Co-sponsored by the League of Women Voters of Greater Cleveland, Advance Ohio, Cuyahoga County Public Library, Lakewood Public Library, Cleveland Heights-University Heights Public Library, Solon Community Center, and corporate sponsor, First Interstate Properties, Ltd.

 

Cleveland Heights-University Height Public Library | Free | REGISTER >

 

Tuesday, May 9 | 7 p.m.

 

Ayelet Tsabari, Author

 

Ayelet Tsabari, author of award winning The Best Place on Earth will speak about growing up as an ethnic minority (Mizrahi) in Israel, and about reclaiming her Yemeni identity through writing. She will share the unique challenges she has faced as an immigrant author in North America, writing about Israel in English, her second language.


Landmark Centre | Members: free (advanced registration recommended); Nonmembers: $5 | REGISTER >

Wednesday, May 10 | 10 a.m.

 

Ayelet Tsabari, Author

 

Israeli literature has long been dominated by Ashkenazi authors. Likewise, Israeli school curriculums often dismiss the work of Mizrahi authors (those of non-European descent) from the canon. But today, a new generation of Mizrahi writers are determined to carve out their own space, and perhaps even change the landscape of Israel’s literary scene. Reflecting on her own work and those like her, Ayelet Tsabari will shed light on the changing face of Israeli literature, and introduce some of the new Mizrahi voices who are making their mark.


Landmark Centre | Members: free (advanced registration recommended); Nonmembers: $5 | REGISTER >

Wednesday, May 10 | 4-6 p.m.

 

Ayelet Tsabari, Author

 

An informal discussion for Cleveland's Hebrew speakers. Join author Ayelet Tsabari who will speak about her work and life growing up Mizrahi in Israel and as an Israeli writer in North America. Registration Required by May 3. Tea and pastries will be served.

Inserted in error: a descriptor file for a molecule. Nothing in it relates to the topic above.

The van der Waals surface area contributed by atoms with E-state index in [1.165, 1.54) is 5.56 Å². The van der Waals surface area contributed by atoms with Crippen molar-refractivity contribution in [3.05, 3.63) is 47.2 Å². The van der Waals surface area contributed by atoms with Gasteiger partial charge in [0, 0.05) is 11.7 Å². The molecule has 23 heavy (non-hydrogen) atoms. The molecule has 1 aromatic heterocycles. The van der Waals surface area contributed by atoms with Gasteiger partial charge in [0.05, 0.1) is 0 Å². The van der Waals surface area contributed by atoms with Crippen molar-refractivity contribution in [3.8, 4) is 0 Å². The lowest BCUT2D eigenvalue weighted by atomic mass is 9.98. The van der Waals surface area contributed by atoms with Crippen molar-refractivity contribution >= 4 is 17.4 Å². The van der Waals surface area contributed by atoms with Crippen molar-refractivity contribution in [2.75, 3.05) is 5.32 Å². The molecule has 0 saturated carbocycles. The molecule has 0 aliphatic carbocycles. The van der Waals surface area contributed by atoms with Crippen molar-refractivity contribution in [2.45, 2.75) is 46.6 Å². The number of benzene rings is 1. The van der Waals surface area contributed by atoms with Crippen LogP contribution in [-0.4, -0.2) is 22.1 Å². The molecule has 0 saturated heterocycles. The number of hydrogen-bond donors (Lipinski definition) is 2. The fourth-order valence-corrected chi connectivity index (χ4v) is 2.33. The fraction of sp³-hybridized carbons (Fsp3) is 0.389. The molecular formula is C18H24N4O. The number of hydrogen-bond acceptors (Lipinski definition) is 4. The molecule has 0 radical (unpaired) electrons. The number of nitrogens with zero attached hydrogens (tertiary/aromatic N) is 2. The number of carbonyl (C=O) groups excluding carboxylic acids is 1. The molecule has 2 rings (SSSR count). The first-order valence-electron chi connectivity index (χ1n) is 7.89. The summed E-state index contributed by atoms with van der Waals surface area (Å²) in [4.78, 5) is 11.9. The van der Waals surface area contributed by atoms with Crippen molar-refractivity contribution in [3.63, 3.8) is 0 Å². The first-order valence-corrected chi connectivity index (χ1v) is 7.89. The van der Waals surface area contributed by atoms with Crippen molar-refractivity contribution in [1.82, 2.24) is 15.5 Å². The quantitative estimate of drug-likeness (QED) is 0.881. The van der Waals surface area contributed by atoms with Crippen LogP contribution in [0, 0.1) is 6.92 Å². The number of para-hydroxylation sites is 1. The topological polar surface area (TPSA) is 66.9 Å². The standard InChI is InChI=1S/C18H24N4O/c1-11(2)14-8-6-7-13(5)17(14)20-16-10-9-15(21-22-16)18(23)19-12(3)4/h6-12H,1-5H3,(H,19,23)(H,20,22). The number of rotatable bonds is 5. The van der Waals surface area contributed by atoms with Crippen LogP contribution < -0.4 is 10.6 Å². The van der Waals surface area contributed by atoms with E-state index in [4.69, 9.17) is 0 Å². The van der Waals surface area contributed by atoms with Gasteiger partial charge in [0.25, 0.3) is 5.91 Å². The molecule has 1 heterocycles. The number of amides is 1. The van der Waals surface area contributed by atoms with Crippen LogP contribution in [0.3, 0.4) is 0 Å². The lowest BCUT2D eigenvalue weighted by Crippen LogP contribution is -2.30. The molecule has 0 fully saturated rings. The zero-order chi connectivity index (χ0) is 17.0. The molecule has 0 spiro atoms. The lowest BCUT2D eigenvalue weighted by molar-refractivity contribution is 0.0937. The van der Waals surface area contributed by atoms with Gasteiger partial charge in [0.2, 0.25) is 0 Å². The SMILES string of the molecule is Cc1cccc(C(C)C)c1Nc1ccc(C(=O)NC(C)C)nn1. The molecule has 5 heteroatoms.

Landmark Centre | Members and Nonmembers: $5 | REGISTER >

Thursday, May 11 | 10 a.m
 

Ayelet Tsabari, Author

 

How do writers turn lived experience into literary art? What makes for a great true life narrative? Do you have to live an extraordinary life to write nonfiction? Learn to locate the stories in your lives, apply fiction techniques to enhance your work, and experiment with form, structure, tense and voice. Discussion and writing exercises will focus on finding your theme, identifying the conflict, confronting your fears, and falling in love with revision. In this workshop, Ayelet Tsabari offers ten practical tips to help you refine your prose, deepen your understanding of the genre, and create stronger and more compelling non-fiction. Space is Limited

 

Landmark Centre | Members: $10; Nonmembers: $15 | REGISTER >

 

 

Tuesday, May 16 | 5:30 p.m.

 

Peter Faulhaber, Professor of Radiology, CWRU; Director, Clinical PET University Hospitals 

 

Where once there were just X-rays, now there is a wide range of imaging technologies applicable to different tissues and different diagnostic purposes. In this session, we will learn the latest about Computed Tomography (CT), Magnetic Resonance Imaging (MRI) and Positron Emission Tomography (PET). There are even combined machines, such as PET/CT. What are they? How are they used, alone or in combinations in oncology, neurology, and cardiology? What does the future hold for medical imaging?